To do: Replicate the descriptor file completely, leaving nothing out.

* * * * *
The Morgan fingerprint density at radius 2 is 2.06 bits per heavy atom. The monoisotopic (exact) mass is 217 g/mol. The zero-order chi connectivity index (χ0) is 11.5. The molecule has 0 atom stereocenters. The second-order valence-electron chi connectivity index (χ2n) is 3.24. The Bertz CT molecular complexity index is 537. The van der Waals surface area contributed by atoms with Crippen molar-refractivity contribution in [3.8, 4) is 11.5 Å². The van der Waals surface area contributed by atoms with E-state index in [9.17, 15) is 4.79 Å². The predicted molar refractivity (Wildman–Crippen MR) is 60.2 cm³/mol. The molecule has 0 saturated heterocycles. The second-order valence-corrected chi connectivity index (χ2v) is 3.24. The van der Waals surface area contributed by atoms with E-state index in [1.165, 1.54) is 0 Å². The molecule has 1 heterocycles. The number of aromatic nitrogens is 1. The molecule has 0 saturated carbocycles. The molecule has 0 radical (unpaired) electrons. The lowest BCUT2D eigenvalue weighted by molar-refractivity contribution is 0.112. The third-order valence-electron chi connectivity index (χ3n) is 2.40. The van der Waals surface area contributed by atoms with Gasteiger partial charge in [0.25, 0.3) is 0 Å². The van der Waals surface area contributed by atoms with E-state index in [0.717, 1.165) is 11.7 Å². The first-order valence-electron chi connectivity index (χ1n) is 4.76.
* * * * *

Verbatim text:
The Morgan fingerprint density at radius 2 is 2.06 bits per heavy atom. The monoisotopic (exact) mass is 217 g/mol. The zero-order chi connectivity index (χ0) is 11.5. The molecule has 0 atom stereocenters. The second-order valence-electron chi connectivity index (χ2n) is 3.24. The Bertz CT molecular complexity index is 537. The van der Waals surface area contributed by atoms with Crippen molar-refractivity contribution in [3.8, 4) is 11.5 Å². The van der Waals surface area contributed by atoms with E-state index in [9.17, 15) is 4.79 Å². The predicted molar refractivity (Wildman–Crippen MR) is 60.2 cm³/mol. The molecule has 0 saturated heterocycles. The second-order valence-corrected chi connectivity index (χ2v) is 3.24. The van der Waals surface area contributed by atoms with E-state index in [1.165, 1.54) is 0 Å². The molecule has 1 heterocycles. The number of aromatic nitrogens is 1. The molecule has 0 saturated carbocycles. The molecule has 0 radical (unpaired) electrons. The lowest BCUT2D eigenvalue weighted by molar-refractivity contribution is 0.112. The third-order valence-electron chi connectivity index (χ3n) is 2.40. The van der Waals surface area contributed by atoms with Gasteiger partial charge in [0.25, 0.3) is 0 Å². The van der Waals surface area contributed by atoms with E-state index in [0.717, 1.165) is 11.7 Å². The first-order valence-electron chi connectivity index (χ1n) is 4.76.